An experienced public servant, Coolidge served as a city councilman, city solicitor, mayor of Northampton, state senator, lieutenant governor, and governor of Massachusetts before joining presidential candidate Warren G. Harding's quest to return the country to "normalcy." Calvin Coolidge took the presidential oath in the early morning on August 3, 1923, following Harding's death. Under Coolidge, normalcy would not simply mean the absence of a world war; it would mean a return to the principles of America's Founding.

How did Coolidge understand the Founders and the principles they articulated? Were America's principles good because they were old? Would these principles serve as placeholders until newer, better principles could be discovered?

Coolidge saw the Founders and their principles as simultaneously conservative and revolutionary. They were conservative insofar as many of their ideas were expressed earlier in Western political philosophy and the religious writings of the American colonists.[5] They were revolutionary insofar as they established a nation based on principles of individual rights, liberty, equality, and self-government.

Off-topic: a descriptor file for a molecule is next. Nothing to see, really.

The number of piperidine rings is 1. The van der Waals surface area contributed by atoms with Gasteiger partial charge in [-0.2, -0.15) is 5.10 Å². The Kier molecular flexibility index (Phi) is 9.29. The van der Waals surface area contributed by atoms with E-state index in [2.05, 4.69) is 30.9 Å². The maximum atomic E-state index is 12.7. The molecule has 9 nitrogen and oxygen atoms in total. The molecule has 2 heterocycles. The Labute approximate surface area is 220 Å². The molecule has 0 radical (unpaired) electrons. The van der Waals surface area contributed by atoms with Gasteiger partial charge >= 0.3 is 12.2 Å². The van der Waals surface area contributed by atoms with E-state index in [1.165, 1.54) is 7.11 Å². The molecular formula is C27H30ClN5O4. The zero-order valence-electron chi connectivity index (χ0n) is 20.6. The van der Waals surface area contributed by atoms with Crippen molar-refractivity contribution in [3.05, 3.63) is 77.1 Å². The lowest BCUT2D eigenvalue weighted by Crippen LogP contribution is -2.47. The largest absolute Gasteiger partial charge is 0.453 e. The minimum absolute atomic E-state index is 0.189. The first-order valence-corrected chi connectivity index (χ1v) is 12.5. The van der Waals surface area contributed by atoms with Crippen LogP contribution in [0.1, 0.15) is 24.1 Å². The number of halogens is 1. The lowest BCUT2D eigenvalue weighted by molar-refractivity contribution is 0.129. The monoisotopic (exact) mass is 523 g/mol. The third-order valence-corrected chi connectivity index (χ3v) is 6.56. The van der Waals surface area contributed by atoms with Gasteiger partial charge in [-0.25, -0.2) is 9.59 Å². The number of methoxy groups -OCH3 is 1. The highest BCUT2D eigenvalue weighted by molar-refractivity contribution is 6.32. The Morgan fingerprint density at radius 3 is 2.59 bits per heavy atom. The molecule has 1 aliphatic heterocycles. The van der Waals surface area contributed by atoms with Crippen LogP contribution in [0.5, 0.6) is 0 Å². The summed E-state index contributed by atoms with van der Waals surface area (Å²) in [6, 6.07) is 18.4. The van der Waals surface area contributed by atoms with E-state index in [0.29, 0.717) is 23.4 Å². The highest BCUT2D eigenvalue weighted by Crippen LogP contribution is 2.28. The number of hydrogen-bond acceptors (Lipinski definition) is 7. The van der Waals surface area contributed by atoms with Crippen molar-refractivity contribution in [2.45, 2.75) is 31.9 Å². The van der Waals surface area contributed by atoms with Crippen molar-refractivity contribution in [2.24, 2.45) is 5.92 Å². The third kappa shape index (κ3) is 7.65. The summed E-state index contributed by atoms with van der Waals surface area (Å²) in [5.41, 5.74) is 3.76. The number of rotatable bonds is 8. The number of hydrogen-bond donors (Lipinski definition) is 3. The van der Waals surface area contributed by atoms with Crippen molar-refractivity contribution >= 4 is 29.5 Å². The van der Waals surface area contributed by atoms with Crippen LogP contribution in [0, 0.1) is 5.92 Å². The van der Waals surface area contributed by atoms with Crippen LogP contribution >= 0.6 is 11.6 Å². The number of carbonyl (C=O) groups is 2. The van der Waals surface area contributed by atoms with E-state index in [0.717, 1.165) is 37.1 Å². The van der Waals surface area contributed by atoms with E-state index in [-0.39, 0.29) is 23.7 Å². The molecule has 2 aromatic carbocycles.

Coolidge understood that the Founders did not invent the principles contained within the Declaration of Independence: "Great ideas do not burst upon the world unannounced. They are reached by a gradual development over a length of time usually proportionate to their importance. This is especially true of the principles laid down in the Declaration of Independence."[6] The Declaration of Independence did not emerge simply from a revolution of "the oppressed and downtrodden. It brought no scum to the surface, for the reason that colonial society had developed no scum."[7] Far from being a document to benefit solely the landed elite or the oppressed, the Declaration of Independence was a document for a self-governing people.